The Fan Hitch Volume 9, Number 2, March 2007

Journal of the Inuit Sled Dog International

In This Issue....

From the Editor: Who Will Share Our Vision?

ISDI Launches New Partnership in Nunavik

Qimmiit Utirtut's First Litter

A Real Inuk

Update: Sledge Dog Memorial Fund

Recollections of the Doggy Man

Sledge Dogs of The Falkland Islands Dependencies Survey, 1947-50

Fan Mail

In the News 

Video Reviews:
Secrets of Antarctica
Wolf Dog
Return of the Qimutsiit
Dogs That Changed the World

Product  Review: Leather Mittens by Sterling Glove

Tip for the Trail: It's in the Bag

IMHO: One Brick at a Time


Navigating This Site

Index of articles by subject

Index of back issues by volume number

Search The Fan Hitch


Articles to download and print

Ordering Ken MacRury's Thesis

Our comprehensive list of resources

Talk to The Fan Hitch

The Fan Hitch home page

ISDI home page


Editor's/Publisher's Statement
Editor-in-Chief: Sue Hamilton
Webmaster: Mark Hamilton
Print Edition: Imaged and distributed by the IPL students of the Ulluriaq School, Kangiqsualujjuaq, Nunavik
The Fan Hitch, Journal of the Inuit Sled Dog International, is published four times a year. It is available at no cost online at: http://thefanhitch.org.

Print subscriptions: in Canada $20.00, in USA $23.00, elsewhere $32.00 per year, postage included. All prices are in Canadian dollars. Make checks payable in Canadian dollars only to "Mark Brazeau", and send to Mark Brazeau, Box 151 Kangiqsualujjuaq QC J0M 1N0 Canada. (Back issues are also available. Contact Sue Hamilton.)


The Fan Hitch
welcomes your letters, stories, comments and suggestions. The editorial staff reserves the right to edit submissions used for publication.


Contents of The Fan Hitch are protected by international copyright laws. No photo, drawing or text may be reproduced in any form without written consent. Webmasters please note: written consent is necessary before linking this site to yours! Please forward requests to Sue Hamilton, 55 Town Line Rd., Harwinton, Connecticut  06791, USA or mail@thefanhitch.org


The Inuit Sled Dog International

The Inuit Sled Dog International (ISDI) is a consortium of enthusiasts whose goal is the preservation of this ancient arctic breed in its purest form as a working dog. The ISDI's efforts are concentrated on restoring the pure Inuit Dog to its native habitat. The ISDI's coordinators welcome to your comments and questions.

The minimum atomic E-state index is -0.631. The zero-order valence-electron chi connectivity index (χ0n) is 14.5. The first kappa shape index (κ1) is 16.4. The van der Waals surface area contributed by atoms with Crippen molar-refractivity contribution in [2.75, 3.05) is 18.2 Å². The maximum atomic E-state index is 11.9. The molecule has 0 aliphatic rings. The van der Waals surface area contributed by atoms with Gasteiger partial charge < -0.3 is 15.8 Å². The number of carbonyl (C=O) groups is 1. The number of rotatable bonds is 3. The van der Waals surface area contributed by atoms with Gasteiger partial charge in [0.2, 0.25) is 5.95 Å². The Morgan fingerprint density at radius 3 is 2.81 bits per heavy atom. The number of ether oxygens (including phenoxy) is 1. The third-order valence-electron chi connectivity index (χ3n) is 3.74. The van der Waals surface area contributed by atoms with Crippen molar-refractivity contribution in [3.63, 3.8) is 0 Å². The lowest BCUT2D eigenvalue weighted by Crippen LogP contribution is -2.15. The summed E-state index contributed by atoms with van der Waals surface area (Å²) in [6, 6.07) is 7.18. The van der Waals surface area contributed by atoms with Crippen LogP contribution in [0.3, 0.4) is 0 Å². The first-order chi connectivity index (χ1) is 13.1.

ISDI Coordinator Canada:
Geneviève Montcombroux, Box 206, Inwood, MB R0C 1P0; gmontcombroux@gmail.com
ISDI Coordinator USA:
Sue Hamilton, 55 Town Line Road, Harwinton, CT 06791, mail@thefanhitch.org
"Once again this year Daniel Annanack and the IPL students are running dog team excursions for the classes at the school.  The excursions are going great!  The teachers and students have provided so much positive feedback--the students just love it.  The parents in the community and especially the Elders are really supportive of the outings. Following her excursion by dog team, Eva Obed wrote a poem for her English class.  The poem was very touching.  Reading Eva's poem made Daniel and me feel that all our hard work is really worth it!"
                                                                                                                                                      Mark Brazeau

Eva Obed, age 18, is a secondary 4 student (grade 12/fourth year in high school) at 
the Ulluriaq School, Kangiqsualujjuaq, Nunavik.      photo: Maïté de Hemptinne

A Real Inuk

by Eva Obed

Travelling over the snow
Pulled by a team of dogs
I felt something strange and new:

I felt like a real Inuk.

The snow smelled fresh-
Just fresh
When we stopped to rest, 
The tent smelled like spruce
Sharp and sweet.

I've spent my life in the North
but this was my first dogsled ride 
For the first time
I felt something
Incredible
Enter my life

I thought about how hard it must have been
For our ancestors.
Running with the dogs.
Hunting for their food.
Fighting for the cold.

Running with the team
I couldn't go far.
My boots too big and heavy
In the past
It would've been harder
How strong my ancestors were

I felt like a hunter
Running with his team

I felt like a real Inuk.

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